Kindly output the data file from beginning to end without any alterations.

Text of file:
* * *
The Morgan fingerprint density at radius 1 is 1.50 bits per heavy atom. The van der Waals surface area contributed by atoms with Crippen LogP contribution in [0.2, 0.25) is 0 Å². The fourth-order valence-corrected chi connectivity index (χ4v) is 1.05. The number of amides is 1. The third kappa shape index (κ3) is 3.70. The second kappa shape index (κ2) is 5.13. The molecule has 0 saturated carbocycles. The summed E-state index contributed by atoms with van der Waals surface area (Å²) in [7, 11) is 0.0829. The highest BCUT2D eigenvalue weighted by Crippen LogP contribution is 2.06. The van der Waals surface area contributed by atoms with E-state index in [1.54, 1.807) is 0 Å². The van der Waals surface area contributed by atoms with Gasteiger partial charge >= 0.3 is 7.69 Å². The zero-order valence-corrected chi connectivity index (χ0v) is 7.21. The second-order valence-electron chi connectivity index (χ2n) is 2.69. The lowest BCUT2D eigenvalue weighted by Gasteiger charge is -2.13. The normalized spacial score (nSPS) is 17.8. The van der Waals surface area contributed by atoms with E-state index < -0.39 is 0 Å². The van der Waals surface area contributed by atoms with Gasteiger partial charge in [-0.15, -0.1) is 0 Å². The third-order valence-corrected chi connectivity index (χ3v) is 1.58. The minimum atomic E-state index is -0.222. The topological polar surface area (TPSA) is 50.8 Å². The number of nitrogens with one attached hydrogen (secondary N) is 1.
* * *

The Morgan fingerprint density at radius 1 is 1.50 bits per heavy atom. The van der Waals surface area contributed by atoms with Crippen LogP contribution in [0.2, 0.25) is 0 Å². The fourth-order valence-corrected chi connectivity index (χ4v) is 1.05. The number of amides is 1. The third kappa shape index (κ3) is 3.70. The second kappa shape index (κ2) is 5.13. The molecule has 0 saturated carbocycles. The summed E-state index contributed by atoms with van der Waals surface area (Å²) in [7, 11) is 0.0829. The highest BCUT2D eigenvalue weighted by Crippen LogP contribution is 2.06. The van der Waals surface area contributed by atoms with E-state index in [1.54, 1.807) is 0 Å². The van der Waals surface area contributed by atoms with Gasteiger partial charge >= 0.3 is 7.69 Å². The zero-order valence-corrected chi connectivity index (χ0v) is 7.21. The second-order valence-electron chi connectivity index (χ2n) is 2.69. The lowest BCUT2D eigenvalue weighted by Gasteiger charge is -2.13. The normalized spacial score (nSPS) is 17.8. The van der Waals surface area contributed by atoms with E-state index < -0.39 is 0 Å². The van der Waals surface area contributed by atoms with Gasteiger partial charge in [-0.15, -0.1) is 0 Å². The third-order valence-corrected chi connectivity index (χ3v) is 1.58. The minimum atomic E-state index is -0.222. The topological polar surface area (TPSA) is 50.8 Å². The number of nitrogens with one attached hydrogen (secondary N) is 1.